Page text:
- Published on Wednesday, 27 March 2013 16:43
- Written by Paul Breiter
Luang Por Sumedho, left, and Paul Breiter, Wat Pah Nanachat, 2013
Wat Pah Nanachat Bung Wai, International Forest Monastery of Bung Wai District in northeast Thailand, could also be named Forest Monastery of Detachment or something similar. The influence of its founding abbot, Ven. Ajahn Sumedho, seems to pervade the woods and illuminate the forest paths, although he hasn’t walked those paths with any regularity for years.
Long ago, as a young monk in robes, Wat Nanachat was for a time my home. Recently I made one of my several return visits to this monastery, founded to train Western monks in the tradition of Ajahn Chah. Now noisy from the nearby highway, busy with monks, trainees, and visiting laypeople, still an atmosphere of serenity pervades the place. In the first days after arriving, the mind mulls over preferences and thinks about how things should be. Then I hear Ajahn Sumedho in my head, saying, “That’s just creating more self (atta),” or, “You don’t need to create concepts around the experience,” or, “All that does is create more suffering (dukkha).” Maybe the fact of the impermanence of outer and inner happenings is so obvious that I didn’t need to hear him mention that other characteristic of conditioned phenomena.
“Ordinary mind is the way” is a well-known saying in Zen circles, attributed to the Tang Dynasty master Nan Chuan. The different schools of Buddhism might give slightly different interpretations, but they would all agree that what it doesn’t mean is that following one’s impulses and letting conceptual thinking run wild is the way.
“What is the meaning of the Buddha’s way?” a Zen student once asked his teacher.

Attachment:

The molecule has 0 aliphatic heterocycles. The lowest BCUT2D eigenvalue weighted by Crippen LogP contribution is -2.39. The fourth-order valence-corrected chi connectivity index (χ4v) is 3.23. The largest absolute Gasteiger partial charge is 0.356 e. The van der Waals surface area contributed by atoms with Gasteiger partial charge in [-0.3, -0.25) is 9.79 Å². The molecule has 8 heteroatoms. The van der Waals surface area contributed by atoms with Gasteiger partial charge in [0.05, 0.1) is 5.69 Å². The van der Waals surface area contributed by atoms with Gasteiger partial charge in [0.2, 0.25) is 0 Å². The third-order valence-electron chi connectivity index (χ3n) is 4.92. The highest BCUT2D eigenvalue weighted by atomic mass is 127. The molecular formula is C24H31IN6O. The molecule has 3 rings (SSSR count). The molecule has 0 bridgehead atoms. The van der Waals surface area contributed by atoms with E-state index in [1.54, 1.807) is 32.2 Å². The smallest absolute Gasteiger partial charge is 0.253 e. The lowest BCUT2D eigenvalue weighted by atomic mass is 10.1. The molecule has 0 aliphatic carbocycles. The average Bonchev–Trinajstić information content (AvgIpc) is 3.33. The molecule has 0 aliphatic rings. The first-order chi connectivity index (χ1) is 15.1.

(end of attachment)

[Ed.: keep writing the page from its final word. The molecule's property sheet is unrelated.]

“Do good and refrain from evil,” the teacher replied.
“Even a three-year-old child can say that,” the student argued.
The master replied, “A three-year old can say it, but a sixty-year-old can’t practice it.”
Ajahn Sumedho’s instructions have always been like this—both understandable and practical, offering an entry into the Dharma here and now, no matter what the individual’s circumstances may be. They often don’t seem to amount to much on paper, but when imbued with his presence, or the memory of his presence, they come to life.
My old teacher, now in retirement at Amaravati Monastery in England, visited Wat Nanachat ten days after I arrived. One night he gave an informal talk to a small gathering of monks and trainees. It began with a simple enough question about difficulties with food. Forest monks subsist on one usually enormous meal per day, taken at 8 or 9 in the morning. The northeast Thai staple of glutinous rice can weigh one down even more and bring serious drowsiness, and it can take a few years to find a middle path with this most basic requisite for living.
After some reminders about use of the requisites of robes, almsfood, dwelling place, and medicines, Luang Por, as he is now known, went on to talk about states of mind and the three categories of craving (tanha). Desire for food and sex, the biological urges, is kama tanha, sensual craving. He pointed out that they are natural to the animal bodies we are born into; the way to handle them (especially for those who have taken ordination vows) is to neither indulge nor suppress, not to glorify them or feel guilty about them, but to observe their arising and ceasing and not view them as oneself or one’s own. With guilt or negative attitude toward them, we fall into vibhava tanha, desire not to be, which can only produce conflict and unhappiness. The original question, about the troubling effects on meditation practice caused by too much, too little, or the wrong kind of food, led him to point out the suffering involved in wanting things to be other than they are.
Fear and aggression, he said, are also animal impulses related to survival. “If you were a primitive human hunting for your food in a jungle, fear and aggression would be useful emotions.” That was an interesting take on those things, which we usually judge to be harmful and negative.
Bhava tanha is translated as “desire for becoming,” that is, desire to be something. In meditation practice, it manifests as the laundry list of things we feel we should be experiencing and attaining, and is basically just a distraction from being aware of what is going on. Such desire is just that, desire, and it isn’t a self or a person but only a source of delusion and suffering.